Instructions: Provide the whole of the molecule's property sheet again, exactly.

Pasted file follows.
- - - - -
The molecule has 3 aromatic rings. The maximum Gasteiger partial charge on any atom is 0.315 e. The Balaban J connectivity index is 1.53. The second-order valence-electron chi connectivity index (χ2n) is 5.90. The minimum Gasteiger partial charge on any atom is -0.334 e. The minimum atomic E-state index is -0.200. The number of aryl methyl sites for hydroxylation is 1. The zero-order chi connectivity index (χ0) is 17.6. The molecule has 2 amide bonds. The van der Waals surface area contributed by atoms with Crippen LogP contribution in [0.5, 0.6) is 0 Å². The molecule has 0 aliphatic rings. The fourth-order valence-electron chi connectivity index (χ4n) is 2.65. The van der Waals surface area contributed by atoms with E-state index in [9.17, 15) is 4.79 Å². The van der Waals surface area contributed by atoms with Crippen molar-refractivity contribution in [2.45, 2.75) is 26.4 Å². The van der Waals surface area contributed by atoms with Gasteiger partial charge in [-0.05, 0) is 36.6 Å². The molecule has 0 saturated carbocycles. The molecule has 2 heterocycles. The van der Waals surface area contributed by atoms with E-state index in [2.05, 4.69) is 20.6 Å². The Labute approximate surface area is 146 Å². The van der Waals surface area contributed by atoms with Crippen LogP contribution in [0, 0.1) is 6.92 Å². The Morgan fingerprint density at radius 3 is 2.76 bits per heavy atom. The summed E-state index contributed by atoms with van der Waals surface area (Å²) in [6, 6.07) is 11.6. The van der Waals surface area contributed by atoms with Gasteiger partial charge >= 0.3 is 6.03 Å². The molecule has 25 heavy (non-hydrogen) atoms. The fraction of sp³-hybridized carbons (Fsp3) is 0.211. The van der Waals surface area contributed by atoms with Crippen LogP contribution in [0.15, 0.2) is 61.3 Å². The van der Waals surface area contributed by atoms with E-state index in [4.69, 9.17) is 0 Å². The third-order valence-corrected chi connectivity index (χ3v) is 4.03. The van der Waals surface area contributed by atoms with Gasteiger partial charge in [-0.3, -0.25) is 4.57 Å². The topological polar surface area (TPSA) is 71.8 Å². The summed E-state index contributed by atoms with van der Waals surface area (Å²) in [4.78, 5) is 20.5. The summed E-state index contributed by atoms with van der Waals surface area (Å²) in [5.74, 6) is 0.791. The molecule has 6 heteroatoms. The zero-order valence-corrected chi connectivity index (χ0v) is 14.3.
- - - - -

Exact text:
The molecule has 3 aromatic rings. The maximum Gasteiger partial charge on any atom is 0.315 e. The Balaban J connectivity index is 1.53. The second-order valence-electron chi connectivity index (χ2n) is 5.90. The minimum Gasteiger partial charge on any atom is -0.334 e. The minimum atomic E-state index is -0.200. The number of aryl methyl sites for hydroxylation is 1. The zero-order chi connectivity index (χ0) is 17.6. The molecule has 2 amide bonds. The van der Waals surface area contributed by atoms with Crippen LogP contribution in [0.5, 0.6) is 0 Å². The molecule has 0 aliphatic rings. The fourth-order valence-electron chi connectivity index (χ4n) is 2.65. The van der Waals surface area contributed by atoms with E-state index in [9.17, 15) is 4.79 Å². The van der Waals surface area contributed by atoms with Crippen molar-refractivity contribution in [2.45, 2.75) is 26.4 Å². The van der Waals surface area contributed by atoms with Gasteiger partial charge in [-0.05, 0) is 36.6 Å². The molecule has 0 saturated carbocycles. The molecule has 2 heterocycles. The van der Waals surface area contributed by atoms with E-state index in [2.05, 4.69) is 20.6 Å². The Labute approximate surface area is 146 Å². The van der Waals surface area contributed by atoms with Crippen LogP contribution in [0, 0.1) is 6.92 Å². The Morgan fingerprint density at radius 3 is 2.76 bits per heavy atom. The summed E-state index contributed by atoms with van der Waals surface area (Å²) in [6, 6.07) is 11.6. The van der Waals surface area contributed by atoms with Gasteiger partial charge >= 0.3 is 6.03 Å². The molecule has 25 heavy (non-hydrogen) atoms. The fraction of sp³-hybridized carbons (Fsp3) is 0.211. The van der Waals surface area contributed by atoms with Crippen LogP contribution in [0.15, 0.2) is 61.3 Å². The van der Waals surface area contributed by atoms with E-state index in [4.69, 9.17) is 0 Å². The third-order valence-corrected chi connectivity index (χ3v) is 4.03. The van der Waals surface area contributed by atoms with Gasteiger partial charge in [-0.3, -0.25) is 4.57 Å². The topological polar surface area (TPSA) is 71.8 Å². The summed E-state index contributed by atoms with van der Waals surface area (Å²) in [4.78, 5) is 20.5. The summed E-state index contributed by atoms with van der Waals surface area (Å²) in [5.74, 6) is 0.791. The molecule has 6 heteroatoms. The zero-order valence-corrected chi connectivity index (χ0v) is 14.3.